You are also able to purchase Bitcoin through an online exchange or Bitcoin ATM –  but not all businesses accept Bitcoin as a form of payment.

    You can use the Where To Spend Bitcoin UK website to find merchants that accept the currency.

  • VENMO CRYPTO

    PayPal-owned mobile payments service Venmo on Tuesday began letting users in the United States buy, hold or sell cryptocurrency using its app.

    The expansion into the hot digital money trend comes on the heels of PayPal last month allowing people in the United States to use cryptocurrency to make purchases from millions of merchants that use the financial platform for online transactions.

    The payments giant had already let users buy, sell or store digital money.

    Venmo said a new feature rolling out to its more than 70 million users will let them buy or sell Bitcoin, Ethereum, Litecoin, or Bitcoin Cash versions of digital money.

  • WHAT IS SAFEMOON?

    Not a huge amount is known about Safe Moon meaning the risk to your investment may be even higher.

    Technically it’s not a cryptocurrency – it’s an DeFi token – according to it’s website.

    DeFi stands for decentralised finance token. They are very complex but essentially aim to disrupt the finance world to enable people to follow and lend in peer-to-peer networks, without needing a bank.

    Like Bitcoin they use a complicated method called blockchain technology.

  • BITCOIN COULD DROP BY 50% AFTER RISING TOO MUCH TOO FAST, SAYS GUGGENHEIM’S SCOTT MINERD

    Bitcoin could plunge to as low as $20,000 after its sharp rise up to record-highs, Guggenheim Partners’ Scott Minerd said today.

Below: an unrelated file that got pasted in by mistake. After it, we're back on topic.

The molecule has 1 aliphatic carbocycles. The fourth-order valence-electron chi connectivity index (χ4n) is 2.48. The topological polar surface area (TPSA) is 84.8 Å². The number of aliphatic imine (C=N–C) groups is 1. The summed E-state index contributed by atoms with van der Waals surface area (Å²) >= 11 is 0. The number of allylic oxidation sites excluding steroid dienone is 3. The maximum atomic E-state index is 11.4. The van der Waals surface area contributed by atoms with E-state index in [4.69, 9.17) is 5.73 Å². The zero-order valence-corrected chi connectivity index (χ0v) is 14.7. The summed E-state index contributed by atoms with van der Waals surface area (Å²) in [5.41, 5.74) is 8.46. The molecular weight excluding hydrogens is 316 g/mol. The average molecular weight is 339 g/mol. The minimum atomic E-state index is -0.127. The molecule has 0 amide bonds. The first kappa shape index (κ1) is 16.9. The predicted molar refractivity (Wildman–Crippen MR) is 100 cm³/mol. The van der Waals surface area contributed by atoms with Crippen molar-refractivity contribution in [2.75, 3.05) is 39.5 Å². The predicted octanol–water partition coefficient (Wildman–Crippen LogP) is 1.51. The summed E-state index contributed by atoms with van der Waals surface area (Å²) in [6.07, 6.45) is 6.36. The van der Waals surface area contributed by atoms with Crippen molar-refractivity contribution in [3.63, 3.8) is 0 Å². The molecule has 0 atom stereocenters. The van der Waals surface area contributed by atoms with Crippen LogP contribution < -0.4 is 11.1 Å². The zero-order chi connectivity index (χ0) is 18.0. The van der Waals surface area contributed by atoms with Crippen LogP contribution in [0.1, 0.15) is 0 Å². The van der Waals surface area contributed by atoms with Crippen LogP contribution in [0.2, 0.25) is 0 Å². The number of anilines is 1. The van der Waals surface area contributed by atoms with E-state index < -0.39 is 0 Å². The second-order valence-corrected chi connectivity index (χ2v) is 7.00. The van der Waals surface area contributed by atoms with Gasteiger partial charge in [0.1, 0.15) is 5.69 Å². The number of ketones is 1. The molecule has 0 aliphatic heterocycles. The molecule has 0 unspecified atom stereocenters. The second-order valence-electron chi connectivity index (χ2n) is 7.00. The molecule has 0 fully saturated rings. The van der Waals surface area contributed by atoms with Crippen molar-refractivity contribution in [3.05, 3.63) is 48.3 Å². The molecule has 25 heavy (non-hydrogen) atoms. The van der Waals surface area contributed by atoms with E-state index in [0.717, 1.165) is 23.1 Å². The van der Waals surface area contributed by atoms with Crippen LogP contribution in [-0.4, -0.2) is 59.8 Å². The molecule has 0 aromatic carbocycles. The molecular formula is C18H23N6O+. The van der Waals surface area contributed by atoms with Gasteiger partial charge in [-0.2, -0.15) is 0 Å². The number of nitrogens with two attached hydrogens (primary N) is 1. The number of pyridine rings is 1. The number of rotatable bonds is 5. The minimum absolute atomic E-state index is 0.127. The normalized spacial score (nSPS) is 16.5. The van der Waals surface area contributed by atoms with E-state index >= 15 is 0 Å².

“Given the massive move we’ve had in bitcoin over the short run, things are very frothy, and I think we’re going to have to have a major correction in bitcoin,” Minerd told CNBC’s “Worldwide Exchange.”

    “I think we could pull back to $20,000 to $30,000 on bitcoin, which would be a 50% decline, but the interesting thing about bitcoin is we’ve seen these kinds of declines before,” Minerd said.

  • WHICH CRYPTOCURRENCY PRICES ARE DOWN?

    Bitcoin, the most popular cryptocurrency, had its biggest one-day drop in two months over the weekend and it’s the latest wild movement for the cryptocurrency.

    Last week Bitcoin hit record highs, surging above $64,000 for the first time ever.

    Bitcoin is down nearly 4% in the last 24 hours and down nearly 10% over the past week, and is currently trading at $55,324 (£39,548) at the time of writing according to CoinMarketCap.

    Ethereum, the second-largest cryptocurrency, also hit record highs last week rising to $2,547 and has since fallen.

  • BITCOIN SCAM – US SEEKS ‘BRIT MAN BENJAMIN REYNOLDS’

    Officials are looking for a mysterious British man behind a £100million Bitcoin scam.

    US regulators say they want to speak to Benjamin Reynolds, 38, even though some victims believe he may not exist.

    The Commodity Futures Trading Commission has accused Reynolds, from Manchester, of stealing Bitcoin through a firm called Control-Finance.

    A court in New York has ruled that he owes £103million in compensation, in addition to a £310million fine.

    The price of Bitcoin hit a record high of £46,700 this week.

  • HOW MANY BITCOIN ARE THERE?

    There are currently about 21 million Bitcoin tokens in existence.

    To receive a Bitcoin, a user must have a Bitcoin address – a string of 27-34 letters and numbers – which acts as a kind of virtual postbox.

    These addresses are in turn stored in Bitcoin wallets, which are used to manage savings.